nice arrangements with words; and most who write understand that
what is written is important and a vital message for humanity as
well as something extraordinary for themselves.

Shelley, ever an always in a hurry, as though, knowing on some near
day to be...something of which he already wrote would come to be
for he.  And of Elizabeth, it is fair to conclude that she did know
of Shelley and his writings at a very young age for in her's of
written so too are similar theme's expressed.

And as one arrives closer to that threshold of love and life,
one cannot, at least this poet and author cannot but see a bonding
of a kind between these two, Elizabeth and Shelley--thus, it was
necessary to write this essay so others too may acknowledge.

Oh, broken dreams so it seems
here upon this line or two,
where I do seem to see
a vital impression free,
one for she and he
one to soothe,
and even in the telling
times long past,
will it be known
can it be realized and understood,
can it be told acknowledged
love of love,
can it be absorbed as it was--
and I hear mystic lyric play...
"when ever I am lost at sea,
I remember you are here with me..."

Does the story ever end?
Where are the conclusions, the completeness of events, emotions,
expressions, happenings.  Why the pulling of emotion, sensitivities--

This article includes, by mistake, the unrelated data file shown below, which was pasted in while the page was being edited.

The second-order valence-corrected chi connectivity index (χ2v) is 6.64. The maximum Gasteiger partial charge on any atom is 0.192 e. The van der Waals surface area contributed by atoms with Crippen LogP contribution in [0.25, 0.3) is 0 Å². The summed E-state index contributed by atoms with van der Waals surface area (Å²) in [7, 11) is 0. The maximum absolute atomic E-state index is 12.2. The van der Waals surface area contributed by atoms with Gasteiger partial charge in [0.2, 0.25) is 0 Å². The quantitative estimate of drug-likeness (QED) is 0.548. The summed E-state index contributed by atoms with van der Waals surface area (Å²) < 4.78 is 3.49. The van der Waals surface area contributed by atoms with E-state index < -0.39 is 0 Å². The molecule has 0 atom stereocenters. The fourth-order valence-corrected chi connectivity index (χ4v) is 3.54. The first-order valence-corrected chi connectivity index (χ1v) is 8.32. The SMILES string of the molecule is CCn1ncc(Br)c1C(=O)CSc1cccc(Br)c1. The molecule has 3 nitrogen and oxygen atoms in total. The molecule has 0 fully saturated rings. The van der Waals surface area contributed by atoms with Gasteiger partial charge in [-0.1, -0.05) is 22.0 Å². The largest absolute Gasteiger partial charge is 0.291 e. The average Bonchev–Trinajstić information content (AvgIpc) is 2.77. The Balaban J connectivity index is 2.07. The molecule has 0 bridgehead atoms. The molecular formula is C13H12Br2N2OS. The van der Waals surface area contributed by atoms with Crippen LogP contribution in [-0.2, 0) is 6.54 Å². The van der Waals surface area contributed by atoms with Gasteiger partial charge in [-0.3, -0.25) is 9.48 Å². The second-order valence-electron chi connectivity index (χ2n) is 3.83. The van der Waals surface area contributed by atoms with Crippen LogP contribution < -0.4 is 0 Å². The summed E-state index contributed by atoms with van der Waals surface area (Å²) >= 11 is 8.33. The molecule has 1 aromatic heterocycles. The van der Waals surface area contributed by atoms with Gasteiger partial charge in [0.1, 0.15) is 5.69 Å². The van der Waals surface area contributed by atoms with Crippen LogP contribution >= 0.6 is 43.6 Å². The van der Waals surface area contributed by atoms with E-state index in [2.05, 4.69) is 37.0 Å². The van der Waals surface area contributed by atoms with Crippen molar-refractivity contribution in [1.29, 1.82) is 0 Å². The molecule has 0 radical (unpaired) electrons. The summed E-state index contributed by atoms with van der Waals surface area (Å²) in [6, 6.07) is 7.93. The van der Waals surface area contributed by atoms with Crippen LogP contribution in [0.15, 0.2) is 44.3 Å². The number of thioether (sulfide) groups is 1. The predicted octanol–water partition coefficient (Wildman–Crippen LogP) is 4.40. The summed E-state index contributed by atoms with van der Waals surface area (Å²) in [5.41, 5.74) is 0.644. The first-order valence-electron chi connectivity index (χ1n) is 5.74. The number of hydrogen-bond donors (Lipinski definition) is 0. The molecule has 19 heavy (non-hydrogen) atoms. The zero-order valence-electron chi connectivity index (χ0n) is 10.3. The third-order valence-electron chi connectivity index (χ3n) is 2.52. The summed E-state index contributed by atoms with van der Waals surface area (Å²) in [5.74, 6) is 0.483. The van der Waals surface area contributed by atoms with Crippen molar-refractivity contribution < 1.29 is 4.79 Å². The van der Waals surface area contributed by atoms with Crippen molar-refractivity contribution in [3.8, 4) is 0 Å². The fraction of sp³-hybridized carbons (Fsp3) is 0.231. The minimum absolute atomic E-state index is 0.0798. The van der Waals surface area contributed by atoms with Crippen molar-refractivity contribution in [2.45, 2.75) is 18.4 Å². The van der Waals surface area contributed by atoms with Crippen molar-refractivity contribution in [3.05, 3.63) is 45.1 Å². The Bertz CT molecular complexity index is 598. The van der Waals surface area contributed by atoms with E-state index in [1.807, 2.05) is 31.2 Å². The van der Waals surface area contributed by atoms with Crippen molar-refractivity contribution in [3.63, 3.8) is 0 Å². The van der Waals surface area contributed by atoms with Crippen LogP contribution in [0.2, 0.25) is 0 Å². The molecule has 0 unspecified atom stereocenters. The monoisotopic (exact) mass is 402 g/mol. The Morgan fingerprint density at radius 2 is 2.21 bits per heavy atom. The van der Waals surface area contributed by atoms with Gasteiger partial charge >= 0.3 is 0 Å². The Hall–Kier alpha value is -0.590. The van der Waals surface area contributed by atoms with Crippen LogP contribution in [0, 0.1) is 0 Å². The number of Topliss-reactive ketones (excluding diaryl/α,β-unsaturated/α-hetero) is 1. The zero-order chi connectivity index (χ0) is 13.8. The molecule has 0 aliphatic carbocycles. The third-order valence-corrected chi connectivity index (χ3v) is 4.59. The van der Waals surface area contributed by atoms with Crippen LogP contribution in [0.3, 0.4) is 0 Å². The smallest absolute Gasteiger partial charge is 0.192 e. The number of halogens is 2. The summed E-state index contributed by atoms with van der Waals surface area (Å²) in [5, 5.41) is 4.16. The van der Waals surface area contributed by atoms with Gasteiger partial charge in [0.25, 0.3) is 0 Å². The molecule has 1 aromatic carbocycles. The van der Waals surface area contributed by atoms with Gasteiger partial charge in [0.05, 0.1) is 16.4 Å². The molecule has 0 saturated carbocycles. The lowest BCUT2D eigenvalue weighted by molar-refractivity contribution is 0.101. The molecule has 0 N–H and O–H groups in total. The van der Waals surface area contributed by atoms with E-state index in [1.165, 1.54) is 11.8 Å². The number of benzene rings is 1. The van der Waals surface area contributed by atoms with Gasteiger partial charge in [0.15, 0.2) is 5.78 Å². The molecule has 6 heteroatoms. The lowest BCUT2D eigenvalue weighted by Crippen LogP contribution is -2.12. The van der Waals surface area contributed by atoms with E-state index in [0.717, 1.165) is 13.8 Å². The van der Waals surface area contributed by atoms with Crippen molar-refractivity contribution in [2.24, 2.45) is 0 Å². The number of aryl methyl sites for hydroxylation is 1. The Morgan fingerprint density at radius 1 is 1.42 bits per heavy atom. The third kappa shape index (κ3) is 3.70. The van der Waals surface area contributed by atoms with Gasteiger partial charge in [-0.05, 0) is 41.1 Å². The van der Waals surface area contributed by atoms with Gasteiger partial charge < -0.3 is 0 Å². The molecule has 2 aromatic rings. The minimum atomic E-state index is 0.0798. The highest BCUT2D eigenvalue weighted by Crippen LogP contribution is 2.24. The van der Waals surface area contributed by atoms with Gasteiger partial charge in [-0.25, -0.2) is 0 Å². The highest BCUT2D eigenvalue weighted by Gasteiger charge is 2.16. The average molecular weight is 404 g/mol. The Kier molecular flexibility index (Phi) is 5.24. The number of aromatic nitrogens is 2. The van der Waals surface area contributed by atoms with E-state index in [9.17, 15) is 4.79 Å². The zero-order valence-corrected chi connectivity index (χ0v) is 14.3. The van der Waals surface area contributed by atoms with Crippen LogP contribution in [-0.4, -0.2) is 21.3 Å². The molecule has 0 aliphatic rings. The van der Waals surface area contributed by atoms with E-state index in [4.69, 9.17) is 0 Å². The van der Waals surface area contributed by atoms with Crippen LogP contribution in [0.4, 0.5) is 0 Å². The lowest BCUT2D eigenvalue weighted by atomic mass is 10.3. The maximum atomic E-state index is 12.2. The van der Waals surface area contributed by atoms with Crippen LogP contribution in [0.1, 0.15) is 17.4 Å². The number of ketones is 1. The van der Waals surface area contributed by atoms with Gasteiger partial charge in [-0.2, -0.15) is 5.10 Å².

these two, Elizabeth & Shelley?

Shelley, also reacting and writing about tyrannical influence;
Elizabeth it is said lived under the rule of a very tyrannical

Shelley drowns at sea, and near the same time Elizabeth has a spinal
accident, horse and saddle, from which she suffers for many years.

You see, when one begins to understand more than just this or that,
I mean, Shelley wrote to break or expose tyranny,
but why did he focus upon it as he did, and also so very directly?

One could easily say that Elizabeth read extensively Shelley's
written material, and (also) other poets of that time.  As a
writer, she would search to find a truth, and from that
search write much of her fingings; thus, as one finds parallel
theme's which appear one can perceive the target and also the
necessary path she did follow to find her answers.


"...I love thee with the passion put to use
In my old griefs, and with my childhood's faith,
I love thee with a love I seem to lose
With my lost saints--I love thee with the breath,
Smiles, tears, of all my life!--and, if God choose,
I shall but love thee better after death."

Elizabeth, (Sonnets From The Portuguese XLIII).


Would we two had been twins of the same mother!
Or, that the name my heart lent to another
Could be a sister's bond for her and thee,
Blending two beams of one eternity!

Shelley, (selection, Epipsychidion lines 46-49).


So you see what I mean with these two love poets
of that century-last.  And it is here that I must
pause with these two, Elizabeth and Shelley;
a moment-pause to give more thought and also to
receive as it were that which 'rides the lines'
of their written verse...


Selection from Elizabeth and Shelley.

Parting Lover's III; Seaside Walk; A Denial III, VI.

To--I Fear Thy Kisses, Love's Philosophy, To Night 3,
Time Long Past 3, from Epipsychidion, Hymn to Intellectual Beauty 6,
Prometheus Unbound Asia.

[end of essay-excerpt, LoveVerse96]
[page not proof read]

                                    page created November 99
                                          updated 2007